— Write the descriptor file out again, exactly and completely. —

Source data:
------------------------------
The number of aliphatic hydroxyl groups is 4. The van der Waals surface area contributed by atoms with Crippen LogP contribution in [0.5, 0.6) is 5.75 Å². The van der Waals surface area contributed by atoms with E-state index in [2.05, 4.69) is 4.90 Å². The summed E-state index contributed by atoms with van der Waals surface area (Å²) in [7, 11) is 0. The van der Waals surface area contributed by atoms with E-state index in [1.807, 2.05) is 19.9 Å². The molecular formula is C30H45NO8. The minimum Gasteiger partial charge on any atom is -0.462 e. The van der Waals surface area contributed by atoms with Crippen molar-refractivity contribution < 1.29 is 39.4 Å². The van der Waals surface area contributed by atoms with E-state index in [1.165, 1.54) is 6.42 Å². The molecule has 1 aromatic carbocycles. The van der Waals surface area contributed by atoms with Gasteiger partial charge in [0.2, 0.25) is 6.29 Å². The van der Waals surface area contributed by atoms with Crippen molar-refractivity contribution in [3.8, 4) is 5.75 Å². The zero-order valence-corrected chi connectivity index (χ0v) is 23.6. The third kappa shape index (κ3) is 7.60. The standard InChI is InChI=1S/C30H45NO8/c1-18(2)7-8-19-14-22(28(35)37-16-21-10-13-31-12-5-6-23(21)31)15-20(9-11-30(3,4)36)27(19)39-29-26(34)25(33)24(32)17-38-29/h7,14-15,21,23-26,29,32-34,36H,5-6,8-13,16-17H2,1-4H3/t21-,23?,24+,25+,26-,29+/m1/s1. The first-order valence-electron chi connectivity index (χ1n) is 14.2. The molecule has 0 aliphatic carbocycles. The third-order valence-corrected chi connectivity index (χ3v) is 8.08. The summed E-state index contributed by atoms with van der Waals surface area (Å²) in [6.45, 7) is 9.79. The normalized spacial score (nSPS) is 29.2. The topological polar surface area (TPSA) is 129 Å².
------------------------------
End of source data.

The number of aliphatic hydroxyl groups is 4. The van der Waals surface area contributed by atoms with Crippen LogP contribution in [0.5, 0.6) is 5.75 Å². The van der Waals surface area contributed by atoms with E-state index in [2.05, 4.69) is 4.90 Å². The summed E-state index contributed by atoms with van der Waals surface area (Å²) in [7, 11) is 0. The van der Waals surface area contributed by atoms with E-state index in [1.807, 2.05) is 19.9 Å². The molecular formula is C30H45NO8. The minimum Gasteiger partial charge on any atom is -0.462 e. The van der Waals surface area contributed by atoms with Crippen molar-refractivity contribution < 1.29 is 39.4 Å². The van der Waals surface area contributed by atoms with E-state index in [1.165, 1.54) is 6.42 Å². The molecule has 1 aromatic carbocycles. The van der Waals surface area contributed by atoms with Gasteiger partial charge in [0.2, 0.25) is 6.29 Å². The van der Waals surface area contributed by atoms with Crippen molar-refractivity contribution in [3.8, 4) is 5.75 Å². The zero-order valence-corrected chi connectivity index (χ0v) is 23.6. The third kappa shape index (κ3) is 7.60. The standard InChI is InChI=1S/C30H45NO8/c1-18(2)7-8-19-14-22(28(35)37-16-21-10-13-31-12-5-6-23(21)31)15-20(9-11-30(3,4)36)27(19)39-29-26(34)25(33)24(32)17-38-29/h7,14-15,21,23-26,29,32-34,36H,5-6,8-13,16-17H2,1-4H3/t21-,23?,24+,25+,26-,29+/m1/s1. The first-order valence-electron chi connectivity index (χ1n) is 14.2. The molecule has 0 aliphatic carbocycles. The third-order valence-corrected chi connectivity index (χ3v) is 8.08. The summed E-state index contributed by atoms with van der Waals surface area (Å²) in [6.45, 7) is 9.79. The normalized spacial score (nSPS) is 29.2. The topological polar surface area (TPSA) is 129 Å².